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Country of origin United States
Type Solid-state active electronically scanned array (AESA)

The AN/APG-81 is an Active Electronically Scanned Array (AESA) radar system designed by Northrop Grumman Electronic Systems for the F-35 Lightning II.

The Joint Strike Fighter AN/APG-81 AESA radar is a result of the US government's competition for the world's largest AESA acquisition contract. Westinghouse Electronic Systems (acquired by Northrop Grumman in 1996) and Hughes Aircraft (acquired by Raytheon in 1997) received contracts for the development of the Multifunction Integrated RF System/Multifunction Array (MIRFS/MFA) in February 1996.[1] Lockheed Martin and Northrop Grumman were selected as the winners of the Joint Strike Fighter competition; The System Development and Demonstration (SDD) contract was announced on 26 October 2001.

The AN/APG-81 is a successor radar to the F-22's AN/APG-77. Over 3,000 AN/APG-81 AESA radars are expected to be ordered for the F-35, with production to run beyond 2035, and including large quantities of international orders. As of October 2013, over 100 APG-81s have already been produced and delivered. The first three blocks of radar software have been developed, flight tested, and delivered ahead of schedule by the Northrop Grumman Corporation. Capabilities of the AN/APG-81 include the AN/APG-77's air-to-air modes plus advanced air-to-ground modes including high resolution mapping, multiple ground moving target detection and track, combat identification, electronic warfare, and ultra high bandwidth communications. The current F-22 production radar is the APG-77v1, which draws heavily on APG-81 hardware and software for its advanced air-to-ground capabilities.[2]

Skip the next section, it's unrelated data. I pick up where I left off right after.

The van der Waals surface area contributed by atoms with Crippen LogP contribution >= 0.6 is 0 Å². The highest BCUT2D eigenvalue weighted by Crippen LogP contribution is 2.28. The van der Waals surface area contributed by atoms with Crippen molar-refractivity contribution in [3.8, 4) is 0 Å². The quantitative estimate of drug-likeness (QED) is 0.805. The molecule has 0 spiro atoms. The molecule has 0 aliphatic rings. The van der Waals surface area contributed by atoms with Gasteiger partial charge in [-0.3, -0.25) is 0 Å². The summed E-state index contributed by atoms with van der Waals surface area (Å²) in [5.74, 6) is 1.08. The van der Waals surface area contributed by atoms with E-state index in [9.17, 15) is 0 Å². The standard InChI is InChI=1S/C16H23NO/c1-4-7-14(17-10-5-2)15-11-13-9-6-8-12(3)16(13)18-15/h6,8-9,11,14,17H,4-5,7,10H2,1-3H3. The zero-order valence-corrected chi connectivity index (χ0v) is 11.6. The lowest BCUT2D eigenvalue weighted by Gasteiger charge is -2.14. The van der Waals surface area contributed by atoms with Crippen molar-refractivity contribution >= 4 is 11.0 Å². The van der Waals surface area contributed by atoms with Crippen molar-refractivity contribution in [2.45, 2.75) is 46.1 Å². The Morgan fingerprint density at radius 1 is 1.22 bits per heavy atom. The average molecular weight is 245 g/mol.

In August 2005, the APG-81 radar was flown for the first time aboard Northrop Grumman's BAC 1–11 test aircraft. Since then, the radar system has accumulated over 300 flight hours. The first radar flight on Lockheed Martin's CATBird avionics test-bed occurred in November 2008.[3]

In June 2009, the F-35s APG-81 active electronically scanned array radar was integrated in the Northern Edge 2009 large-scale military exercise when it was mounted on the front of a Northrop Grumman test aircraft. The test events "validated years of laboratory testing versus a wide array of threat systems, showcasing the extremely robust electronic warfare capabilities of the world's most advanced fighter fire control radar."[4]

Announced on 22 June 2010: The radar met and exceeded its performance objectives successfully tracking long-range targets as part of the first mission systems test flights of the F-35 Lightning II BF-4 aircraft.[3]

The AN/APG-81 team won the 2010 David Packard Excellence in Acquisition Award for performance against jammers.[5]


  1. "Hughes, Westinghouse picked for JAST multi-function array work". Aerospace Daily. McGraw-Hill. 15 February 1996. 
  2. "Northrop Grumman Successfully Completes F-22 Radar Flight-Test Certification". Retrieved 15 February 2012. 
  3. 3.0 3.1 "Northrop Grumman's APG-81 Radar Sensor Performs Flawlessly On First Mission Systems Flight of Lockheed Martin F-35 Aircraft". 22 June 2010. Retrieved 15 February 2012. 
  4. Branch, Ricardo, Army Sgt. "Northern Edge fields new radar system." Northern Edge Joint Information Bureau, 8 March 2012.
  5. "Northrop Grumman Awarded DOD Honor for Electronic Protection Achievements." Quality Magazine, 17 November 2010

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